The LORD is merciful and gracious, slow to anger, and plenteous in mercy.
I. DEFINE THE IDEA OF MERCY. It is the exercise of a Divine benevolence in respect to a guilty being, and such an exercise, that if it had been wholly wanting, no just judgment could ever have impeached the benevolence of God. Mercy is the intervention of gratuitous goodness. It is benevolence, bending in pity and compassion over the very creature, whose guiltiness has deserved the everlasting abandonment of Heaven.
II. GUARD AGAINST AN ERROR IN RELATION TO IT. The error we wish you to avoid consists precisely in the difference there is between the notions of Divine Mercy entertained by an intelligent and humble Christian, and those entertained by unconverted sinners at ease in their sins. When we speak of the pre-eminence of Divine Mercy, we are speaking of that thing which we, as Christians, feel to be of all things most calculated to make us fear and hate sin. We see it does not render the Deity indifferent to His laws; it does not infringe upon His justice, or make Him less terrible, but more terrible, to all who will indulge themselves in sin. But still the Divine Mercy is pre-eminent. By this attribute God peculiarly shows Himself. If you did not pervert the Divine Mercy, you would feel it as an infinite attraction; you would find its solace reaching the deepest woes that ever trouble your agonized spirit.
III. EXPLAIN HOW IT COMES TO PASS THAT THE MERCY OF GOD, WHICH OUGHT TO AFFECT OUR HEARTS SO MUCH, REALLY DOES AFFECT THEM, WHILE UNCONVERTED, SO LITTLE. The believer walks with God and lives in Christ. He sees God in all things, and all things in God. The influence, and a sweet and sensible influence of the perfections of God, all His perfections, comes over the renewed heart. An unregenerated heart fails in this. And it fails in a very remarkable manner to be affected by the Divine mercy. There are several things which conspire together to cause this.
1. The first is found in the nature of mercy itself. Sin in the human heart tends always and uniformly (when the heart is unaffected by the Divine Spirit) to put God out of mind.
2. The second cause is found in the fact that sin, in the human heart, has made its most perfect triumph over those very sensibilities which mercy aims to affect.
3. A third reason is found in the sufferings that fill the world; i.e. the ideas of irreligious people about these miseries give them a wrong idea of the Mercy of God. Let us not be materialists, to weigh nothing but dust and ashes, and the earthly felicity that springs out of them. Let us think as immortals — feel, hope, and fear, as immortals. Let us go out in our contemplations, and plant our feet on the borders of that unbounded field, as wide as eternity, and, by the mercy of God, as blissful as heaven; and then we shall not be tempted to think God's mercy little and unworthy to be trusted, though He should give us but few joys here. He intends to give us but few. He means to show us that He cares very little about the dying bliss of this dying world. And if we understand His Word rightly, we shall understand that He mentions His earthly mercies to us, not on account of any value He puts upon them, but only as tokens and attractions to that infinite mercy which would save, eternally save, our sinful and immortal souls.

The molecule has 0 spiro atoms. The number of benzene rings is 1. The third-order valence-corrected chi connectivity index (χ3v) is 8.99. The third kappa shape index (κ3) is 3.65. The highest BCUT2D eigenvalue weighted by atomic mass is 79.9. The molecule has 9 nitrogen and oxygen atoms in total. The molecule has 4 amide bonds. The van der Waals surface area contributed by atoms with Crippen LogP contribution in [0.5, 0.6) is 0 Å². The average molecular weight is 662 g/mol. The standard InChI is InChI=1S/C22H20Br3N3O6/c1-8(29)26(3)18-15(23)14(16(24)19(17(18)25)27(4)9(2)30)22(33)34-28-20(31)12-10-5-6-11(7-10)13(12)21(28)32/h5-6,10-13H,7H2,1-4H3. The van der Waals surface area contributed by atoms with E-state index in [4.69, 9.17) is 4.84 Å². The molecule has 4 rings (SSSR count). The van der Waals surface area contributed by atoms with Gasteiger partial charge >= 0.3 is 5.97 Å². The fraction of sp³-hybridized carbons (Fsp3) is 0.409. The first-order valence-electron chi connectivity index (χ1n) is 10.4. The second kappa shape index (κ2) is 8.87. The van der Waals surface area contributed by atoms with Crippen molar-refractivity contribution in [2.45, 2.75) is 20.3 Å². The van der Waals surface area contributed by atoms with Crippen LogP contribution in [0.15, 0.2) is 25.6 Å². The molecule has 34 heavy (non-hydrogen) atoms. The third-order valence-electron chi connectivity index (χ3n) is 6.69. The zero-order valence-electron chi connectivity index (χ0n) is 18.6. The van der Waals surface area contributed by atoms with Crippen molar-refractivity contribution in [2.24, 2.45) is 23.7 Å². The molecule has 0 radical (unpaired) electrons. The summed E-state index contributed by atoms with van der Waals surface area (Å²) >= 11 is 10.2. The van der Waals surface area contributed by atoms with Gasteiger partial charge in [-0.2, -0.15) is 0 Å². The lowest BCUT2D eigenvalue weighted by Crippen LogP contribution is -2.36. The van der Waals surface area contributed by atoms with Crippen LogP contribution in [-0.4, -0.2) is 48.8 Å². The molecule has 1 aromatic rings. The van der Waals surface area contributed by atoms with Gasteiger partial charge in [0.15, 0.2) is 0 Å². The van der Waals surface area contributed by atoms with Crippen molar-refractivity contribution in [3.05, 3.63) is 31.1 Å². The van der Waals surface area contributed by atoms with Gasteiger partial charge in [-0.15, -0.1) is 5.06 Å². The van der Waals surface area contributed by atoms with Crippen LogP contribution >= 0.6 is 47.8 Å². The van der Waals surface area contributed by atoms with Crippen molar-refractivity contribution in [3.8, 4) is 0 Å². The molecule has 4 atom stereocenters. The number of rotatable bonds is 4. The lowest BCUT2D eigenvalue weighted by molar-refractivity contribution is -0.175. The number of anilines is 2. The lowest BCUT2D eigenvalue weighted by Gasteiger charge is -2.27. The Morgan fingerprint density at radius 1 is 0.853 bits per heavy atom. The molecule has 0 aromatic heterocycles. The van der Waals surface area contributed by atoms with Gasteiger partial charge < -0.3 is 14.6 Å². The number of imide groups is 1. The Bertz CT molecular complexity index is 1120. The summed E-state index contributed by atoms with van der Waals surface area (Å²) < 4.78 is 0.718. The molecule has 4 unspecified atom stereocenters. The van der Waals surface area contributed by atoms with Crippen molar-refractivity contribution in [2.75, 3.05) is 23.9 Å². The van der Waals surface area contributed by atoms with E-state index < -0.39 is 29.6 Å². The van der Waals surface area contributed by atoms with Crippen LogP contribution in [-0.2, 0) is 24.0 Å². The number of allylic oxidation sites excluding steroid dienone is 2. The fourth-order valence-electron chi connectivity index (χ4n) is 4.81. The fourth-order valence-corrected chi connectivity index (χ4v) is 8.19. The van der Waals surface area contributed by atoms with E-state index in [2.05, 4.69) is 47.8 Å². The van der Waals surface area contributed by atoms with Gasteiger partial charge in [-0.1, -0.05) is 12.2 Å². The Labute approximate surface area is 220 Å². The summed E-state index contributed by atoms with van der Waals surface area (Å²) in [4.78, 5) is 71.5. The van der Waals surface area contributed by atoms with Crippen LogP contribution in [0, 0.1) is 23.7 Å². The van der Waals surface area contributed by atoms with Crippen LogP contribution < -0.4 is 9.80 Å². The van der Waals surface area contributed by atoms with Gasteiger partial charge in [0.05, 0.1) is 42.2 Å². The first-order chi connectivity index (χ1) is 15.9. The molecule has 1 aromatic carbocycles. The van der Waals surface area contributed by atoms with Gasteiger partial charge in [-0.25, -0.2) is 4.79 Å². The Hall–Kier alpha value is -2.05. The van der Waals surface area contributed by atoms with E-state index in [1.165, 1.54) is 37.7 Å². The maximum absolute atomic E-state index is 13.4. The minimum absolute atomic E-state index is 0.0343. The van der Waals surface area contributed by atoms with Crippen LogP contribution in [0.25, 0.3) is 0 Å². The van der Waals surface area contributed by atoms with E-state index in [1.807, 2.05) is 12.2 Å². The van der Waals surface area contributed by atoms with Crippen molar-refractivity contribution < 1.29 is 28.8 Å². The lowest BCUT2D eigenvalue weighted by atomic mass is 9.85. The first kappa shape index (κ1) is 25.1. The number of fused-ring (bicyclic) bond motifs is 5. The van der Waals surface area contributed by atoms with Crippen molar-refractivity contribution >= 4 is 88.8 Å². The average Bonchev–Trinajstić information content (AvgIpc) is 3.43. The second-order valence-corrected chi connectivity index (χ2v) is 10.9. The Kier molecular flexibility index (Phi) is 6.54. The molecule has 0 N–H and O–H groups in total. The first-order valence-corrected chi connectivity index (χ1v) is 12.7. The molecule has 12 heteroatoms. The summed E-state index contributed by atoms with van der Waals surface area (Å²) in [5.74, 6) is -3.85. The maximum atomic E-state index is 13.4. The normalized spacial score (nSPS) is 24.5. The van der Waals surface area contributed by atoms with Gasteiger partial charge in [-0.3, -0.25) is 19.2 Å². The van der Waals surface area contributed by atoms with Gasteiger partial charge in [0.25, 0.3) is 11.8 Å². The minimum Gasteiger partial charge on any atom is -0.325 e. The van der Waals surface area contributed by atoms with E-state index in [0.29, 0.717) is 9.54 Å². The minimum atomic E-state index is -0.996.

IV. ENDEAVOUR TO GAIN SOME JUST IDEAS OF THE MERCY OF GOD.
1. Mercy is that attribute in which the Deity peculiarly delights. God loves to forgive sinners, to adopt them into His family, and to cheer them with His promises.
2. The great purpose of the Divine revelation is to disclose to us the mercy of God, and lead us to accept it. God has trusted His world to demonstrate His other attributes, but not to demonstrate His mercy. His mountains and His seas — His winds, His lightnings, and His thunders — His worlds wheeling in infinite space around His throne — suns, stars, and comets in their order — the existence and nature of this material universe, God has trusted to unfold to us His wisdom, His omnipotence, His justice. But the mercy of God has such a pre-eminence that He Himself must speak it out to us from His hiding-place in eternity!
3. Divine mercy is of such pre-eminence, that its method of operation is entirely singular, and unlike anything else which God Almighty does. It operates by the incarnation, life, and death of the eternal Son of God.
4. The promises of mercy in the Gospel are absolutely unlimited by human guilt. There is no crime so odious, no circumstances of sinning amidst light and warnings, and the strivings of the resisted Spirit, so aggravating as not to be pardonable, when the sinner sincerely turns to Jesus Christ. This is wonderful! Human reason could never have conjectured this. Human sentiments, without grace, never have anything like it.
5. The extent of the sinner's guilt makes no difference about the readiness of His forgiveness — that the mercy of God will forgive him if he repents at any stage of his sin on this side of hell, with precisely the same facility and readiness! This is pre-eminence in mercy. It surpasses all the extent of human reason, human expectations, human sentiments and hopes. It not only reaches the greatest offences, but the greatest as readily as the least.
(I. S. Spencer, D. D.)
Parallel VersesKJV: The LORD is merciful and gracious, slow to anger, and plenteous in mercy.